That position, according to Zimbabwe's ambassador to the United States, is a violation of the Vienna convention on diplomatic relations.

"That convention clearly ... stipulates that a diplomatic agent cannot and should not interfere in the internal affairs of the host country," Machivenyika Mapuranga told CNN. "What the Western ambassadors have been doing in Zimbabwe is to team up with the opposition."

Opposition beaten

Concerns over Mugabe's government were reignited on March 11 when the leaders of Zimbabwe's main opposition group, Movement for Democratic Change, said they were brutally beaten and detained by Zimbabwe forces for their role in a rally.

Video showed MDC leader Morgan Tsvangirai arriving at a courthouse two days after the incident with a deep gash to his head, and walking with a cane.

Tsvangirai and fellow MDC leader Arthur Mutambara said they were trying to hold a peaceful prayer meeting when they were beaten and detained. Downer said Australia was "appalled" at the beatings.

"It's completely unacceptable for the government to be beating up the opposition in this way," he told CNN.

Zimbabwe's government has repeatedly accused the opposition group of using brutal tactics. Mapuranga accused MDC "thugs" of burning buses and police stations in Zimbabwe, and blamed the Western diplomats of supporting these actions.

He also blamed Western news media, including the BBC and CNN, of biased reporting against Mugabe's government. (Transcript)

Zimbabwe's government has repeatedly rejected CNN's request to send a reporter into the country.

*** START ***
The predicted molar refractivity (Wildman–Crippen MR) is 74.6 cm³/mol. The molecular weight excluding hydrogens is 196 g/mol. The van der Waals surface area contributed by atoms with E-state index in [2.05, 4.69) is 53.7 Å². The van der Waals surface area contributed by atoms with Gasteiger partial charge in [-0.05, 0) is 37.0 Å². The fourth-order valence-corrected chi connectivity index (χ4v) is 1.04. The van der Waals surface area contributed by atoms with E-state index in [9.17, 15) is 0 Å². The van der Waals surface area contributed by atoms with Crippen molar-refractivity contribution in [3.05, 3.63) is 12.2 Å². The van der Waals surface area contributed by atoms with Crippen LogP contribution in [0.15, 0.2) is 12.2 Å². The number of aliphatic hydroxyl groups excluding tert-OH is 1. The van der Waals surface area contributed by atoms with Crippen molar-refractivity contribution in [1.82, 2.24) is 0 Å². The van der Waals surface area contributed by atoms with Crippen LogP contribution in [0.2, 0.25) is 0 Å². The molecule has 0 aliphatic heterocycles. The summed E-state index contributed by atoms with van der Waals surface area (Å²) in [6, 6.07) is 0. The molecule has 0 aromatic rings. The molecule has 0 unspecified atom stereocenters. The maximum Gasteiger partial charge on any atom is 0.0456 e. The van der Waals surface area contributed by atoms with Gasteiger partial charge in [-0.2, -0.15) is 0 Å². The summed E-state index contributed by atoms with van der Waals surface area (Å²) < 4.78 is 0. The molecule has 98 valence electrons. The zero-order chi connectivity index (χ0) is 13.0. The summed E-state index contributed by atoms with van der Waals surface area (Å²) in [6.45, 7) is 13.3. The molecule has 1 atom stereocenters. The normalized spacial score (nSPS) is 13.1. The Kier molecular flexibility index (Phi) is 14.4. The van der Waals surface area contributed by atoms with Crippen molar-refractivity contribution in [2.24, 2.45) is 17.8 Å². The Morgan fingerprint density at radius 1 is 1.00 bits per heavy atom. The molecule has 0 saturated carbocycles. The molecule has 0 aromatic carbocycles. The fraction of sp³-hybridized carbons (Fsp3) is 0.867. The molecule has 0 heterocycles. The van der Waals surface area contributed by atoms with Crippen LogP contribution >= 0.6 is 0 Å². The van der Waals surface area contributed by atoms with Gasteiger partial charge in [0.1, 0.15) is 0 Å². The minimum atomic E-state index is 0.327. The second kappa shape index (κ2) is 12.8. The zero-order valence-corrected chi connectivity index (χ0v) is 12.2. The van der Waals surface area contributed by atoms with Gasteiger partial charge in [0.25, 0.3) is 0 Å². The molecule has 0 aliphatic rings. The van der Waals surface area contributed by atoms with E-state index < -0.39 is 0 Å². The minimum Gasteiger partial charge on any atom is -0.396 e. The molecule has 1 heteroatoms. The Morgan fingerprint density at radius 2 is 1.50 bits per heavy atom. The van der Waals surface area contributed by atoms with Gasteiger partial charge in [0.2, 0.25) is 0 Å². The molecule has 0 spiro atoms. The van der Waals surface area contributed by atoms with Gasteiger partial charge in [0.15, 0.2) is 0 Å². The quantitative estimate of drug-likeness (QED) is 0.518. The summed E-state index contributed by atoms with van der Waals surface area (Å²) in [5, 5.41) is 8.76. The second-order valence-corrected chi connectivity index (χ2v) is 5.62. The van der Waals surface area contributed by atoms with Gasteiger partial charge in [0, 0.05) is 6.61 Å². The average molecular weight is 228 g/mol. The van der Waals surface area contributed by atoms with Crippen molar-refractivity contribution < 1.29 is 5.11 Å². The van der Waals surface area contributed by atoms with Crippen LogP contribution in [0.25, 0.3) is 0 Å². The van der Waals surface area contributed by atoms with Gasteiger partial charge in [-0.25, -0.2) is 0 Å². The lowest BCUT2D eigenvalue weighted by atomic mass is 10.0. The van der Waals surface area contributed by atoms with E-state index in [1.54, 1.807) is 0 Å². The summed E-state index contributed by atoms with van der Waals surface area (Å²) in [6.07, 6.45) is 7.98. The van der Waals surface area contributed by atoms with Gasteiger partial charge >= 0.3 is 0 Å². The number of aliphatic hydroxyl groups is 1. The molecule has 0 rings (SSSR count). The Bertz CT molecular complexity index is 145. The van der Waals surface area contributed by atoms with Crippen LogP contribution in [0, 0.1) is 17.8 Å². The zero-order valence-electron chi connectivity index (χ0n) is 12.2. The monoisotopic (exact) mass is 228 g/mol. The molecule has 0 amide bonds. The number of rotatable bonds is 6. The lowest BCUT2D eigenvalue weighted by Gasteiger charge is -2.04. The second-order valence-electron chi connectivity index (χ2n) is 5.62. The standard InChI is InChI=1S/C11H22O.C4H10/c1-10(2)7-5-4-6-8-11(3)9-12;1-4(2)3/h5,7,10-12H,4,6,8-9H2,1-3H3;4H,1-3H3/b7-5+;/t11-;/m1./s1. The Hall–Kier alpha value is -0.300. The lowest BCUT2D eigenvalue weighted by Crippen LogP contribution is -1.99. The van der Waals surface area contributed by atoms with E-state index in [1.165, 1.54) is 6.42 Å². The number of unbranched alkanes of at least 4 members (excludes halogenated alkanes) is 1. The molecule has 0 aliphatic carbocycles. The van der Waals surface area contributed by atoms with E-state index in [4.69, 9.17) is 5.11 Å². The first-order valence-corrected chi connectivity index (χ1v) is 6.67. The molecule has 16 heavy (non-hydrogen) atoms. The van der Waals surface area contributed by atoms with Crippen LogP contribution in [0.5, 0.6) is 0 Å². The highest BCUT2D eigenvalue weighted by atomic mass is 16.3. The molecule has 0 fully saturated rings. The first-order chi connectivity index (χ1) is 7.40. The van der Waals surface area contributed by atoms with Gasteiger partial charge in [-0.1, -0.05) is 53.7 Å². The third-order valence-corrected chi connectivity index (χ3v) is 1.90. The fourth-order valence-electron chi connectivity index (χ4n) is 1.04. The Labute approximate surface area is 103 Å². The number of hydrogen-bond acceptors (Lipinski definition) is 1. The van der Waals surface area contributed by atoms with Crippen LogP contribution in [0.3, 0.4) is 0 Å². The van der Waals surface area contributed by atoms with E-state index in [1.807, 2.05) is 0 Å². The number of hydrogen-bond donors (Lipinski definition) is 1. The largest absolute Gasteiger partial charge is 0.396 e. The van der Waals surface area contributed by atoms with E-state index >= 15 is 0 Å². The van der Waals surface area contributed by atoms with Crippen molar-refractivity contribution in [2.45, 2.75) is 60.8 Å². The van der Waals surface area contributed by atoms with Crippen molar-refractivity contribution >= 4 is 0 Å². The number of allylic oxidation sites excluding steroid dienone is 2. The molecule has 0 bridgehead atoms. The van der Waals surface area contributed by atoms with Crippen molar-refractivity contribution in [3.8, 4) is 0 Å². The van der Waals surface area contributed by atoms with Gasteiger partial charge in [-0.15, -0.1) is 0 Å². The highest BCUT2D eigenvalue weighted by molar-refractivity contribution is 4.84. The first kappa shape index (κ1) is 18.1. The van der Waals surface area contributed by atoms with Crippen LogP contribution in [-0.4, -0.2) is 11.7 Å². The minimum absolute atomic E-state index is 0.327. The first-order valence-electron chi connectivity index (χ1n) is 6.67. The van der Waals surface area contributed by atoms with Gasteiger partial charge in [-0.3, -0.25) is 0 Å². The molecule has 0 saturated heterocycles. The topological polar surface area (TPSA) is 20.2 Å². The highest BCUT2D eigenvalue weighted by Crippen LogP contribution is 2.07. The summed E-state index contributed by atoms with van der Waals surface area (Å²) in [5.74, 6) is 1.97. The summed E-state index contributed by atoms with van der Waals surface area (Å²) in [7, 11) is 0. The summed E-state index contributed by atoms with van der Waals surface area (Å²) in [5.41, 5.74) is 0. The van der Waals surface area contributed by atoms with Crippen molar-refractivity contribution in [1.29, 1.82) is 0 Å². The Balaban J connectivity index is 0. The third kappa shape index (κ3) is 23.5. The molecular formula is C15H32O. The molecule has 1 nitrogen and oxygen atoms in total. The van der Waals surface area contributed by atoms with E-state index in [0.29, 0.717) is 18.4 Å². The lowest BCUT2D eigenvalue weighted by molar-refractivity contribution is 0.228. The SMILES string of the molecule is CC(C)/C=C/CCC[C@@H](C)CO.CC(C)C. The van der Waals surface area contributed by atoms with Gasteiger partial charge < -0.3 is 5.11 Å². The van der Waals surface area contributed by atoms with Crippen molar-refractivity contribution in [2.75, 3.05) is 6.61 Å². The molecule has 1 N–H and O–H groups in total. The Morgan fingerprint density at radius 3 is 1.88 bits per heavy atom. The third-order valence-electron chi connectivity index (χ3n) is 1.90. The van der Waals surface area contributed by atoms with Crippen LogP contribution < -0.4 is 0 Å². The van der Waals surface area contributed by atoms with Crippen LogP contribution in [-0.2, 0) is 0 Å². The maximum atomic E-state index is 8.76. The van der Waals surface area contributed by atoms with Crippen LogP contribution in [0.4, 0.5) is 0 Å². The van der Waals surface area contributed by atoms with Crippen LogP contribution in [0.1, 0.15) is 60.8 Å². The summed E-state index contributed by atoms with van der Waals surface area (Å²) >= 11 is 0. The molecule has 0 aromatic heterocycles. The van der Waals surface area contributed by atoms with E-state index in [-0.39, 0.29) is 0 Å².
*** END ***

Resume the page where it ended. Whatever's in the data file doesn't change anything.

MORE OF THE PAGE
Last weekend, several MDC leaders and officials -- some seeking medical treatment for the wounds received in the March 11 incident -- were prevented from leaving the country by Zimbabwe forces.

MDC spokesman Nelson Chamisa was attacked and beaten on Sunday near Harare International Airport, where he was scheduled to depart for a conference in Brussels, Belgium. Tsvangirai told CNN he believed Mugabe's government was behind the attack.

Dell said Mugabe's recent actions are a reflection of mounting pressure against his government amid a serious economic crisis.

"Every time (Mugabe is) in a tight corner, he tries to overcome the difficulties by lashing out at what he perceives to be his opponents," Dell said. "The degree of virulence with which he is acting now is really a reflection of just how tight a corner he's in."

Mugabe, 83, has been the country's only ruler since it achieved independence 27 years ago.

Under his rule, the once-prosperous country has suffered an economic crisis, with routine shortages of food, electricity and foreign currency.

Inflation is estimated to exceed 1,700 percent.

While there is no official figure, unemployment among Zimbabweans is estimated at 80 percent.

Those economic woes will be compounded by the effects of El Nino and "poor government planning" for the weather phenomenon, which is expected to devastate Zimbabwe's harvest, Dell said.

Elections are scheduled for March 2008, and Mugabe has indicated he intends to run again.

Tsvangirai lost his bid to unseat Mugabe in the last presidential election in 2002, which was marked by widespread allegations that Mugabe and his supporters rigged the vote.

Mapuranga said that those elections were "free and fair and reflect the will of the Zimbabwean people."

"But now, you have a situation where these people, the MDC leadership, because they have been losing these elections, are now turning to violence," the ambassador told CNN. "You heard them say that they are going to have the final push, and that they are going to overthrow Robert Mugabe. No, this is unconscionable."